Alton Evening Telegraph from Alton, Illinois on January 3, 1950 · Page 1
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January 3, 1950

Alton Evening Telegraph from Alton, Illinois · Page 1

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Tuesday, January 3, 1950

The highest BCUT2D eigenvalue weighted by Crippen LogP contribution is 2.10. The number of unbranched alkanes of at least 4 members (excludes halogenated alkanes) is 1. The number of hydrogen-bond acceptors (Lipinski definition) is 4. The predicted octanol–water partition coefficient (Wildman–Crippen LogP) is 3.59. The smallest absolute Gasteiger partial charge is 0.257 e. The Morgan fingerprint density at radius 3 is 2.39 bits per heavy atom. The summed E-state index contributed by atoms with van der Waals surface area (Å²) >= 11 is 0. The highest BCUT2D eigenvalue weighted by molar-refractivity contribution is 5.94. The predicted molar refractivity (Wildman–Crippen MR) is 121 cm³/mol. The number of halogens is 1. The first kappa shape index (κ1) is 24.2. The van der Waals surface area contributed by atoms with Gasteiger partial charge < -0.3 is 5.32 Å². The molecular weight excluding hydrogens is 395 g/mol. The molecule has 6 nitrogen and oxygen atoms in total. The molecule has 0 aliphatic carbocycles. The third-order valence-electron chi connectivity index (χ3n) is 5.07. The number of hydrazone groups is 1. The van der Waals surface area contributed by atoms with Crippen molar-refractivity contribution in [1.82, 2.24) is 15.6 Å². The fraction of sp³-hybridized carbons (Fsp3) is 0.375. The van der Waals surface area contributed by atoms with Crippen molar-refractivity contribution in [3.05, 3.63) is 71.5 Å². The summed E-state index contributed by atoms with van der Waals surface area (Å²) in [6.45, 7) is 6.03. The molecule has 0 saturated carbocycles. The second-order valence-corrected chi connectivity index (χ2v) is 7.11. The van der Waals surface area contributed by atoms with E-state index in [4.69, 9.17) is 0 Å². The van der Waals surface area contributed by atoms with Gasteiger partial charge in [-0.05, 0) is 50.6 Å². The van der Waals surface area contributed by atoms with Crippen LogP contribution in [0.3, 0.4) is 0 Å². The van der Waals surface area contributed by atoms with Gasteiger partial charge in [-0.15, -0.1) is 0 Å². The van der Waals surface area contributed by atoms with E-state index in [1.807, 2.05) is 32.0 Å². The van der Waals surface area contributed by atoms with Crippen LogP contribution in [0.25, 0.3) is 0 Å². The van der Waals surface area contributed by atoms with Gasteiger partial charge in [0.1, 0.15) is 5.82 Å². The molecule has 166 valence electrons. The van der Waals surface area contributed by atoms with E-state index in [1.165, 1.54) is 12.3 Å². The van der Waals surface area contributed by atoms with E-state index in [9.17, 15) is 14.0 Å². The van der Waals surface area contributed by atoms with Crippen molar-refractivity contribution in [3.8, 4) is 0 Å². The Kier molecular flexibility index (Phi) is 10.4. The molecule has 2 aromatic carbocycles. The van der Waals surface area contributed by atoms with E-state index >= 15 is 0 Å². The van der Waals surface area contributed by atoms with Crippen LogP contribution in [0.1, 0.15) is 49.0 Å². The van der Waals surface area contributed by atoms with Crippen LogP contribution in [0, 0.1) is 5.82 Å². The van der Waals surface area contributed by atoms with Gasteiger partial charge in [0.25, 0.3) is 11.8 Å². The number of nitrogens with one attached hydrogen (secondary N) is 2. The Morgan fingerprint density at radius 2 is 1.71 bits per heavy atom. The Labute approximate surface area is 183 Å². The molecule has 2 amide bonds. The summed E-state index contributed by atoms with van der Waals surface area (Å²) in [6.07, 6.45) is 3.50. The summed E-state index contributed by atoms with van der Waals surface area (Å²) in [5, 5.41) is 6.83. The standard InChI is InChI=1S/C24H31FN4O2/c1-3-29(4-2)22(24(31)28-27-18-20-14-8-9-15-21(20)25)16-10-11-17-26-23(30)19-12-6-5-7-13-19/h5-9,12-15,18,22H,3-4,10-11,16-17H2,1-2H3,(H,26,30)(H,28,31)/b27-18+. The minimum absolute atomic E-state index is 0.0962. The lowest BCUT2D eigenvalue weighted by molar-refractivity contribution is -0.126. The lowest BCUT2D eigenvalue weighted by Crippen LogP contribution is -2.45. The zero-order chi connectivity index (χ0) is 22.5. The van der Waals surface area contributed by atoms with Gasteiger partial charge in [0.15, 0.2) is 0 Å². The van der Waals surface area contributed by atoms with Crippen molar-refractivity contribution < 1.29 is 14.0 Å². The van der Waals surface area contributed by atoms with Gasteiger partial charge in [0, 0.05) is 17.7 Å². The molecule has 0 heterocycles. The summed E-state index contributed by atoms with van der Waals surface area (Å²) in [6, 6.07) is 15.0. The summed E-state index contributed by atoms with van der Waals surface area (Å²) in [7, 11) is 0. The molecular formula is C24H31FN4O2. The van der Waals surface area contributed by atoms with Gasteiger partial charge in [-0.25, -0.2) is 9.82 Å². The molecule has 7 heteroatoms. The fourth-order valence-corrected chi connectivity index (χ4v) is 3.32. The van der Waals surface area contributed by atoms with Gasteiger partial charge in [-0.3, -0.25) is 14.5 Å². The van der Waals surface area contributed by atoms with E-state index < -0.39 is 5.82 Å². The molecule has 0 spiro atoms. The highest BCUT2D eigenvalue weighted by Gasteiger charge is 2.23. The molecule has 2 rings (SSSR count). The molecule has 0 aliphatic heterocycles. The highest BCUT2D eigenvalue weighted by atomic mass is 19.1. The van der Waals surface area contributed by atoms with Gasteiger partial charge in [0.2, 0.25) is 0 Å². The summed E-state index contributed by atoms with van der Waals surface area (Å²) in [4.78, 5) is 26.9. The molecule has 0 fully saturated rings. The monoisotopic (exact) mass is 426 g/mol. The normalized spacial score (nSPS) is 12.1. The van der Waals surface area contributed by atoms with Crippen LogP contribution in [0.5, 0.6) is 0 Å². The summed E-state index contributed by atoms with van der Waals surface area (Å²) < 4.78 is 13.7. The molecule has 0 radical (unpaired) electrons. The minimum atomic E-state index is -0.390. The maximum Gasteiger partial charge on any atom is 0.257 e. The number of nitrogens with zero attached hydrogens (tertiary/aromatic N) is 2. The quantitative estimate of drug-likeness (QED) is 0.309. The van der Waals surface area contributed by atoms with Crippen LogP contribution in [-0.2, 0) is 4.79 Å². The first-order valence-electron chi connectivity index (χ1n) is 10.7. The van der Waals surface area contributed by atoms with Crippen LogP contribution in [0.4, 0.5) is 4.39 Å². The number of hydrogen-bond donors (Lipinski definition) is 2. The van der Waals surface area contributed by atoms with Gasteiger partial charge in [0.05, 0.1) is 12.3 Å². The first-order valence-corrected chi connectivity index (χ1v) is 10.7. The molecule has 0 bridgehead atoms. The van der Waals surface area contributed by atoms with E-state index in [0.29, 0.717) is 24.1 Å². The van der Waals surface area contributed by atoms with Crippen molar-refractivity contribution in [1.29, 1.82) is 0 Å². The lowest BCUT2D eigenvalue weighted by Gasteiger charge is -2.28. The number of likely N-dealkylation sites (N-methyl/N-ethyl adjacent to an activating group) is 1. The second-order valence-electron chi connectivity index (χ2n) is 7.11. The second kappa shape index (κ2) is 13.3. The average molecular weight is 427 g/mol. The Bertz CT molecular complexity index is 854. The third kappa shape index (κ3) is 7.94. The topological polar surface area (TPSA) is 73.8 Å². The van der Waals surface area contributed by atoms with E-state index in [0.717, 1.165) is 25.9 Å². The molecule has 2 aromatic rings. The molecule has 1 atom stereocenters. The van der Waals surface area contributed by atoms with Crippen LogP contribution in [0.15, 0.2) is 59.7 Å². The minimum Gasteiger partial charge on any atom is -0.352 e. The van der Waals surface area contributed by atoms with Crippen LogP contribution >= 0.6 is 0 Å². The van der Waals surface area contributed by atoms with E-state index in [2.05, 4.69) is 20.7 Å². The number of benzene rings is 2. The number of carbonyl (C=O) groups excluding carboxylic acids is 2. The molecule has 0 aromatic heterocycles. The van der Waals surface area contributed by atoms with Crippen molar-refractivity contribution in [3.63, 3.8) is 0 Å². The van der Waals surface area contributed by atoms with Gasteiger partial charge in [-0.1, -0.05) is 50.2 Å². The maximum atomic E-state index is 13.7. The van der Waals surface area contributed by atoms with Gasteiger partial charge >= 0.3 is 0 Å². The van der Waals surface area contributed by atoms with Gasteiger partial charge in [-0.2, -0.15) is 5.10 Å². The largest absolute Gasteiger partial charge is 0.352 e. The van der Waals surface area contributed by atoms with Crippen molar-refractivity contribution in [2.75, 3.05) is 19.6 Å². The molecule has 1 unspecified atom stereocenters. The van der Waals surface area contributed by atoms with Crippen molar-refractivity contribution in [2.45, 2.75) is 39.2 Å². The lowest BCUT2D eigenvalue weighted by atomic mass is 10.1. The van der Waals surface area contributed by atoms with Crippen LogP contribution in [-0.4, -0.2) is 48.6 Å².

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ALTON EVENING TELEGRAPH Mtnttwr of Tht ANOtltMd PrtM, fc Pit Copf. Vol. CXIV, No. ALTON, ILL., TUESDAY, JANUARY 3,19SO jMratry tl» IMC STORM, DELUGE HIT HARTFORD 7000 Illinois Miners Stay Home; Others Resume Work No Reason Announced for Idleness; ICC Studies Rail Situation SPRINGFIELD. Jan. 8, Hugh White, Illinois UMW head, MM he wired all local union* whose member* have no contract with coal operator* to remime the 8-day-week next Monday. Some smaller mine* recently signed Individual 6-day-week contract* with operator*, and moat of these were reported working today. White Mid he hinwelf had not Issued any instruction* to •top work today and that "I don't know why" the men did not show up. »T THE ASSOCIATED MESS Some 7000 Illinois coal miners today balked at g«ing back to work but the rest of the country's v 480,000 diggers dispelled strike v rumors by reentering the pits. Over the long holiday weekend rumors circulated that John L, Lewis' United Mine Workers might stop work again to support their leader'! struggle for a new contract. There was no announced reason for the Jddleness in the Illinois areas of West Frankfort, Taylorville, Springfield and Canton. One miner said: Miners Stayed Home "All I know is that they (miners) just didn't show up." About 4000 UMW diggers In the Taylorville-Springfield area remained idle. Some of the miners reported for work at Taylorvllle but left before the shift began. At West Frankfort, 111., another 1500 miners stayed home. Also affected was a strip mining ore* afar Canton, III. Ten strip ^surface) 'jnlnes were closed there by the refuiwi to work: oit about 1SOO miners. Some reported but immediately returned home. Illinois has a total of about 23,000 UMW miners. Return In I Lament Areas West Virginia and Pennsylvania, the two largest coal producing states with more than 200,000 miners, led the return to work. Many coal industry observers thought unfair labor practices, lodged by operators against UMW president John L. Lewis, had prevented major walkouts. Lewis has had all 480,000 miners on a three-day week since Dec. 5 in one of his contract maneuvers. For the past two holiday weeks, the diggers have worked only two days each—on Tuesdays and Wednesdays. The operators told the NLRB the short work week amounts to Continued on Page t, Col. 7. Polar Blasts Hit Montana On Way Ernt •y THE ASSOCIATED PBESt Montana* got the' deep freeze treatment—one spot was nearly 50 •degrees below zero—on the first working day of 1950, and the upper Mississippi valley had polar bear temperatures. Tuesday weather conditions elsewhere, however, were not so grim. Mild weather continued in the lower Mississippi valley, the Ohio valley, and the eastern states. At Cutbank, Mont., ice box weather left • 42 degree below zero reading ee,rly In the morning. Near Helena one weather station reported -48. Other Montana towns vying for teeth chattering honors included Havre with -36, Lewiston -21, Billings -19. Livingston -18. The weather forecasters said this: Expect a temperature nosedive Tuesday night. In Utah the snowplows took over, chewing and butting their Centtaued an Pace I, Col. 6. Maragon Indicted on 4 Counts Of Perjury By Grand Jury Gambling His Big Headache, Stevemon Soy* SPRINGFIELD, Jan. 3. UP* — Gov. Stevenson said last night that the best way of halting com* merclallzed gambling Is to "elect conscientious, vigorous officials and nslst that they enforce the law." "The people choose the officials and the people are still stronger than the gamblers," he said. Reviewing his first year as Illinois chief executive, Stevenson said syndicated gambling has been 'my biggest headache". Disturb* Him Most He told a radio audience that gambling disturbed him even more than defeat of his No. 1 legislative goal—a constitutional convention resolution — and the state's money problems. On finances, the governor declared the "honeymoon Is over". He said the next General Assembly "well may have to find substantial new revenue for the two years beginning in 1951." Stevenson said Illinois Is acquiring "the reputation of a gambling state." "It can only exist where local officials tolerate, it, either because they are corrupt and profit from it, or because they think the people don't care or because it's politically expedient," he said. It was the governor's first lengthy discussion of the gambling question. Never Stops in Some Counties Gambling has stopped In some counties, he continued. In others stops for a while and then starts again. "In others it never stops, and the state is under incessant pressure to come In and take over local law enforcement," the governor said. To do this, he said, would be costly in taxpayers' dollars and in home rule. He went on: "For the state 1o take over local police powers seems to me a dangerous acknowledgement of the {allure of local government. • •• "But commercialized gambling with its attendant corruption and corroding disrespect' for law is even more dangerous." TJiie remarks apparently referred to suggestions that Stevenson use the 500-man state police force for a gambling crackdown. No Power of Removal He said he does not have the power, vested in some other governors, to remove any public official who tolerated gambling. "Nor have we the legal authority to take over local law enforcement on a widespread continuing basis," he said. Stevenson pledged his administration "to do our .best" to obtain enforcement of anti - gambling statutes. He said: "For . my part, I'll deal mercilessly with any state employe who has any tainted association with commercialized gambling. "Any community which seeks to clean its own house will meet no obstacle from the connivance, the purchased protection on the encouragement of any state official under my control if I can catch him." '" ' Lists Accomplishment* In his review, the governor listed accomplishments and disappointments. He said he was proud of his $100,000,000 school aid program, improved mine safety laws, the new state police merit system and increased pension awards for the aged. He said he had assembled "a great team of top-ranking executives" for the state's cabinet, and that with its help 1300 "needless" state jobs were eliminated. In the disappointment column were failure of his proposal for a special convention to rewrite the state constitution, and defeat of the fair employment practices bill. He expressed hope that the next General Assembly will take a "more understanding view" of the problem presented by the state's deteriorating highway system. The 1940 assembly turned down a Stevenson-backed bill to raise the 3 cents a gallon gasoline tax to 5 cents for highway improvements, WASHINGTON, Jan. 3. ohn Maragon, one-time mystery man who used to flit about Wash- ngton flashing a White House pass, was Indicted today on four barges of perjury — lying while under oath to tell the truth. A federal grand jury charged hat he lied to Senate invest iga- ors about the sources of his in- ome and other details of his financial affairs and employment. Investigated Laet Summer Maragon, 54-year-old Greek- American from Kansas City, was taled before the senators last lUmmcr. They were investigating 'five percenters"—when who se.ek government business for others for fee. They heard testimony that Maragon had "pressured" government lepartments for favors and had boasted of his close relationship with Maj. Gen. Harry Vaughan, resident Truman's military aide. When they got Maragon's own lory in a secret session, the sena- ors sent a transcript of his testimony to the district attorney who lubmitted it to the grand jury. Among other things, the jury charged Maragon lied "when he said $5000 that came into his hands ast year was borrowed from his mother-in-law, Mrs. Hattle E. Johnson of Salisbury,Md. Charles Murray, assistant dis' rict attorney, said he expects Maragon to come in and arrange a bond In "a day or so". He said Maragon probably will be arraigned on Friday, but that a rial is unlikely before spring. Maragon Doesn't Answer Reporters who tried to tele- hone Maragon's home here got no answer. Myron G. Ehrlich, at- orney who appeared with Mara;on at Senate hearings, said he lid not know Maragon's present thereabouts. Each of the four counts in the perjury indictment carries a possible penalty of two to 10 years. So Maragon, If convicted of all our counts by a trial jury, would ace a possible maximum sentence of 40 years. When news of the Indictment reached the Capitol, Sen. Hoey CD- NO, who headed the Senate investigating committee, commented that he was "not surprised". He added: "I felt sure that the 'acts developed aUour ihvestiga- Traffic Accidents at All-Time High in '40; Only 3 Were Fatal Traffic mishaps in Alton reached an ail time high of 1427 in 1949, but only three traffic deaths were recorded, police department rec- ° r The number of traffic fatalities was two less than in l'J48, and was the same llgure for 1944 which was lowest in a period of eight yean for which definite record! were available. Motorvehlcle accidents reached a prV-war peak of 1417 in 1941, then declined sharply as veh cle use leafswed under wartime tire ana BltTifr restrictions. Last mtyvto&tfrJfllK first line* the war* ch reported vehicle ^^Jtd th« 140fMn§rk. up |0 November, last year, ve- hies} accident! here had held un- tor ttsi 1941 •howini, but cUmbad i****" 171 «»f fi< I lH»ic> rapidly In the final six or seven weeks of 1949 until the 1941 top was exceeded by ten. In 1948, police recorded 1359 vehicle mishaps of all sorts and there were seven fatalities, five of persons on foot, and two of persons in motorvehlcles. The three fatalities of 1949 In eluded two pedestrians and one motorist. The totals of motor ve hide accidents and fatalltiet In the last fivt years follow: Year Mishaps Fatal 1949 ,.,1497 3 1948 1359 7 1947 }07f 5 1946 971 Jl 1945 871 40 In 1944, when vehicle accidents reached the wartime low of 541 traffic injury cases fell to a low of 112, and the three fataUMft were all of pedMtriana. Second Round OfTairDeaF Battle Starts WASHINGTON, Jan. 3 (fFi — Congress, with one eye already cocked to next, fall's elections, con- r ened today for its second round if battling over President Truman's "Fair Deal." Today's assembly was mostly « ormality. The real kick-off for he second session of the 81st Congress will come tomorrow. That is vhen Mr. Truman will tell the awmakers what he expects from hem. Beginning about noon the Pres- dent will deliver his State of the Union address to a joint Senate- House session. All major radio and elevision networks will carry the ipeech. High Command Sees Speech At a White House meeting vhich ended shortly before Congress met, Mr. Truman gave his congressional high command an advance look at the message. They also went over his economic message, which he will send to the Capitol Friday, and his budget message, due Monday. Emerging from the one hour and five-minute conference, the Democratic expressed enthusiasm over the President's plans. Speaker Rayburn of Texas told reportTS: "It looks like the country is in pretty good shape—I never saw it n better shape. Others who sat in on the con- erence were vice President Barkey, Senate "Democratic leader iucas (111) and'House Democratic eader McCormack (Mass). White House officials confirmed oday that Mr. Truman will send a pecial tax message to Congress soon, following up his State of -the Jnion, economic and budget, messages. All of those will deal with its tax program in a general way. The tax. message will spell out thVdetails. ;•'•'' "' '-"-"-.-i-•>.--. ; Underlining political overtones Continued on Page 15, Col. 1. Five Babies Born New Year's Day; First Is a Girl First baby of the New Year to be born in an Alton hospital was a girl, the daughter of Mr. and tfrs. Donald Springer of 1534 State. The baby, the first child of Mr. and Mrs. Springer, has been iven the name of Janet Marie. The infant was born at 8:55 a. m. Vew Year's Day in St. Joseph's Hospital, weighing six pounds and three ounces. Janet Marie is the granddaugh- er of John J. Springman, president of Springman Lumber Co, Father of the baby is employed at the lumber company. Other New Year's babies were a daughter to Mr. and Mrs. Lawrence Donaldson of 455 Shell view, Bethalto. The baby, sixth child of Mr. and Mrs. Donaldson, was born at 9:35 a. m. Sunday in Wood River Township Hospital, weighing five pounds and 11 ounces. At 3:10 p. m. Sunday a daughter was born in Wood River Township Hospital to Mr. and Mrs. Jack Hoi man of 331 Goulding, East Alton. Shortly after the birth of the Holman baby, a daughter was born In Wood River Township Hospital to Mr. and Mrs. Otis Riggs of 712 St. Louis avenue, East Alton. The baby, fourth child of Mr. and Mrs. Rlggs, was born at 3:23 p. m. weighing eight pounds and eight ounces. The only boy to be born New Year's day in hospitals of the area was at Alton Memorial. He is Stephan Edward Wall, son of Mr. and Mrs. David Wall of 502 St. Louis avenue, East Alton. Stephen Edward, weighing seven pounds and six ounces, was born at 10:26 p. m. Mr, and Mrs. Wall have ah other son, Joseph David, 13- months-old. Weather Cloudy this afternoon, tonight and Wednesday with occasional rain, changing to freeslng rain or sleet late this afternoon or early tonight and to snow late tonlgkt; colder this afternoon; much colder with cold wave late tenltht mid Wednesday. Highest today about M; lowest Wednesday morning near te, highest in afternoon about 28, Increasing wind* this afternoon. Shippers' forecast: 4-s north, 1-1* west, li-te east, Zi-IO south. Five-day extended forecast: Temperatures will average near nerm«l. NarateJ maximum Si Mrth to 41 tenter, Mrmal minl- MUM It north t<> 14 seutk, Be. lew normal Wednesday and Thursday, moderating Friday and Saturday, tuning colder again •ver tfce weekeM. Precipitation H te 1 Inch occurring Wednesday and aiaift ever the weekend. »>. RIM i.ao rt, *. Lock * Da* M Pool 418.9T Tailwtter 402.68 Real Kick-Off to Come With Truman Message Tomorrow Continued oh Page 18, Col. S. Puppy Rescued From Sewer on New Year's Eve HARTFORD VOLUNTEER WORKERS rest while standing on a wall of the home of C. R. Inlow, whose house was destroyed by the storm which hit Hartford Tuesday morning! Part of Inlow's home was blown completely across Fourth street and the flying timbers damaged two other homes there.—Staff photo. Man Injured in South Roxana Gasoline Blast Rescued early New Year's eve from Shields branch sewer, whence ts cries were at first mistaken for hose of a child, a small dog, described as an affectionate shepherd iuppy, will have a permanent home at the Fred Haper towing service on Pearl, near Joesting, unless an owner with a good claim shows up. eric's of the puppy in the sewer vere heard about 5 p. m., when someone from the Haper office went to the rear of his premises o empty a waste-paper basket. Sounds coming from an inlet to he sewer sounded like they might >e the whimpering of a child. Haper telephoned the police. Patrolmen responded and on checking the sounds had a call made for some members of Alton Volunteer Emergency Corps with wading equipment. But meantime, Haper relates, he found a couple of pairs of boots. Traffic Patrolman C. Reno and a Haper employe, Henry Jones, donned the boots and entered the sewer. Soon they emerged with the puppy, which apparently had been crying with reluctance to cross the stream in the bottom of the large duct. "We're planning to keep the pup —that is unless someone to whom the dog seems really attached should show up with a valid claim to him," said Haper. SOUTH ROXANA, Jan. 3.—Roy Sanders, 39, of 300 North Central, Wood River, suffered elbow and eye injuries, and three buildings where it: was revealed he suffered fumes in a gasoline trailer-truck on the Stahly Cartage Co. parking grounds at 4 p. m., Monday. Sanders, doing some spot welding on the two-piece trailer, was blown against another truck in the parking lot. He was removed to Wood River Township Hospital, where It was revelled he suffered compound fractures of the left elbow and lacerations of the left ,eye.- ,-.-•• •-—-••-• •.>•>:.•••'•'•;•>-«'•'•'. '••• • Six 1 windows : were broken in the John Alken home, adjacent to Stahly's, located on Sinclair avenue. Three windows were broken in South Roxana School. Estimate of damage to the trailer, which was badly shattered by the blast, is as yet unavailable. Insurance companies were investigating the ! loss this morning. Stahly's was not damaged, nor were any other trucks in the lot. A window at Carl Benefiel's grocery was shattered and the display in the front of the store was scattered. Benefiel was taking inventory of his stock at the time of the explosion. Mrs. Aiken, • resUng on a divan in the living room, was blown across the room by the blast. Parts of the truck were blown into the house, exterior of which was damaged. Details concerning the cause of the blast are'unknown, according to John Metcalf, dispatcher for Stahly's. He said there was no gasoline in the truck at the time, Sanders is an independent welder, associated with Thomas Sexton. Sharp Quake Shakes Idaho, Utah; No Damage SALT LAKE CITY, Jan. 3. (JP> — A sharp earthquake shook northern Utah and extreme southeastern Idaho yesterday. No important damage was reported. The earth tremor was felt from Preston, Idaho, on the north to Salt Lake City on the south, The point of greatest shock apparently was Corinne, in Box Elder County, where witnesses said highways "shimmered" for several seconds. Volunteers on Job Early in Hartford Area Immediately following the storm at Hartford, home owners whose houses were damaged and neighbors started making what repairs were possible, covering damaged roofs and broken windows to keep out. the rain—which continued to fall heavily for some time after 1 he wind had lessened. The volunteers were aided by the Illinois state police, the Hartford police and city officers, and the sheriff's office of Madison County. Damage to t^e inside of the houses only partially damaged was held at a minimum by the prompt temporary repairs. . The heavy rain which followed the stc-nn Tnade efforts to, repair damaged'houses difficult., and continued for more than an hour after the winds had died down. Volunteer workers under the direction of the state police and local authorities directed traffic around the affected area, where high voltage wires were down, creating a hazard, Powerline workers, however, arrived at the scene of the damage soon after the storm and cut power from the lines affected. 'Boiling Cloud 9 Lashed 500-Ft. Hartford Area Though it was still a question at 2 p.m. today as to whether the storm that struck Hartford Was a tornado, several persons declared they had seen it coming. "It was a boiling cloud that whirled," one woman declared. "It came rushing down (on the section at South Olive and Fourth street, Hartford) like a big fire," said another observer. Some reached the conclusion the storm was a rolling underdraft from the cloudy sky--an under- draft with Its lower curve touching just the one section of Hartford, about. 500 feet square. Most miraculous escapes were those of the C. R. Inlow and Jack Cunningham families, who were not at home when the wind vortex hit directly on their homes. Evidently the two houses occu- Freezing Rain. Snow Forecast For Alton Area Continued on Page 2, Col. B. ONLY THI IASIMINT LEFT of the home of jack Cunningham, on Fourth street, in Hartford following the wind Storm which bounced up the railroad tracks and did extensive damage to more than a dozen houses Cunningham's home was demolished, one of two which were directly in the storm's path and destroyed The timbers of the frame house were lifted from the foundation and scattered in a radius of almost 100 feet.—Staff photo. Rainfall In Alton in the five "lours between 7 a. m. and noon today amounted to 1.4 inches, it was said at Alton Lock & Dam. Both branches of Wood River were reported rising rapidly this afternoon as the result of the heavy rain. Where the forenoon downpour was heaviest, East Alton, pools of water formed at some points on the state highways, motorists reported. . Although freezing conditions to the- west and northwest will .cut off the rain, a considerable upturn here in the Mississippi Is expected; ~:•••'••.iu-s ...o.' r .<i;i;,..'!v;; U - ! The rains came 'With the new year. Alton, accustomed to battling with snow and sleet, got out the raincoats and the umbrellas. New Year's Eve and New Year's Day were warm, with a mist that barely affected the rain gage, but Monday, with the new year here, and duly welcomed, the rain gods performed. The rainfall for that day I was 1.57 inches—which is high, if I not a record, for a winter day. i The temperature was springlike. The maximum reading Sunday at the Alton dam was 56 and the minimum was 35. On Monday, the mercury climbed to 60 and that day's low was 47. These readings were higher even than thu 1939 top of 54 on New Year's Day. But, Jan. 2, in 1939, showed a high of 60, tying this year's, and on Jan, 3, 11 years ago, the high was a summery 66. s? But winter was due today, with all the tough trimmings—-freezing rain and snow. The forecast: Cloudy this afternoon, tonight and Wednesday with occasional rain, changing to freezing rain or sleet late this afternoon or early tonight and to snow late tonight; colder this afternoon; much colder with coid wave late tonight and Wednesday; highest, today about 65; lowest Wednesday morning near 20, highest in afternoon about 25, Increasing winds this afternoon. Alton's welcome to the new year was noisy, and frolicsome, but the grceters didn't get out of bounds, and few arrests were made by Dozen Homes, Shell Refinery Damaged; None Reported Hurt Tornadic Wind Centers fa Small Area of Village Hartford was lashed by a torn*. die wind, at 11:21 a. m. today. Th« gale was accompanied by a cloudburst. Nobody was reported Injured. At least a dozen homes were rt* ported damaged, four of them demolished. Damage was caused at the Shell Oil Co. refinery, in Roxana, lea than a mile away. The storm in Hartford apparently centered its damaging effects in an area about 500 feet square between Fourth and Sixth streets, south of Olive. ' Early reports were inconclusive as to whether the storm was • genuine "twister". Some descriptions of the gale Indicated two storms might have met over Hartford. Within moments, after the storm struck Hartford, the wind had veered 180 degrees to reverse its direction. Wind Changed A Shell official said the wind was blowing from the south, and he rose to close the window of hit office. By the time he reached the window, the gale was blowing from the north. The sky was black, and a torrential rain wai falling. Immediately across the Missis* sippi river, in Missouri, the wind mocked down several telephone) poles on the Burlington railroad at Spanish lake. At the refinery of Shell Oil Co. first reports were that a cooling- water tower had been wrecked and that part of the roof had been blown off a chemical storag* building. Other miscellaneous damage was described as minor by a company spokesman. One tank was damaged, • Continued on Page I, Col. 1. cut on the head of one ^ employe. ' . •. , .International Shoe Co. tannery at Hartford escaped damage from the wind, it was said at the company office. The plant of Wood River Oil & Refining Co. in Hartford was undamaged. Wire poles were tilted in Hartford. Dwellings Demolished Two dwellings on East. Fourth IB Hartford were reported demo? ished. They were the homes of Jack Cunningham and C. R. Inow, on East Fourth. The Ben Farnsworth home on Olive street, on which two rooms had recently >een completed, was blown off ill 'oundation. The home of Everett Richardson on Olive also was damaged as was the Bouchet residence n the south part of the community. Light poles running parallel to the Illinois Terminal tracks south of Hartford were blown down as were poles along Route 67 south of the village. Traffic in the south section of Hartford was curtailed by "live" wires across roads. Motorists who entered the storm section within the first hour of the blow said the downpour was so heavy they could not open their windows and could scarcely see out of their automobiles. At the Clinton Sturgeon home at 101 West Sixth, an aluminum plate on the chimney was blown Continued on Page t. Col. 4. Film Roll Burns Projectionists Stop Fire at State Theater; Patrons Remain Calm An orderly withdrawal of State Theater patrons shortly after 7:30 p.m. Saturday night prevented what might have been serious consequences of a small projection room fire at the theater, 1316 East Broadway, Fire Chief Lewis reported today. He said Harry Beck, theater manager, announced the fire to the audience shortly after It started and requested patrons to walk out in an orderly manner. There was no rushing or panic and oper ators In the projection room quick' ly extinguished the blaze that had resulted when a roll of film became Ignited, the chief said. Fire damage was confined to the film roll. Four companies of the Alton fire department, No. 1, 2, 4 and the ladder truck, responded to the alarm. One Alarm This Year One firo alarm had been answered by Alton fire department up to mid-morning today, since the first of this year. Fire caused extensive damage to the Interior of a four-room frame dwelling at 2702A Amelia at 7:01 a.m. Sunday, Fire ChUf Lewis reported. Located at the rear of the occupied by Its owner, Ben the damaged structure wu «*• cupled by the James France family. Chief Lewis said the only member of the family home at the time was France, who reported he had arisen about 4:30 a.m. Sun* day to fire a coal heating stove' and had returned to bed. Shortly before 7 a.m., France told the chief, he arose and found the Interior of the house ablaze. He grabbed the bedclothes around him and escaped through a rear door. Engine companies No. 2 and 4 and the ladder truck responded to the nlnrni. The blaze was caused by a defective flue, the chief re* ported. Two Ante fires As the old year waned, Alton firemen answered two other alarms Saturday, beside the one to the theater projection room. No. 1 company extinguished *» auto fire at Third and Alby M 11:17 a.m. The car, a sedan owned by George Paddock, Grafton, waj damaged slightly by Ore follow* Ing a carburftor f)**h. At JtiOf p.m., a short In tat w» auto owned by Ralph 20i> East Twentieth, that resulted In M •round the motor MM, ( reported. The tlvro house flre so two engine No. a and 3, and the company rtaponded, t I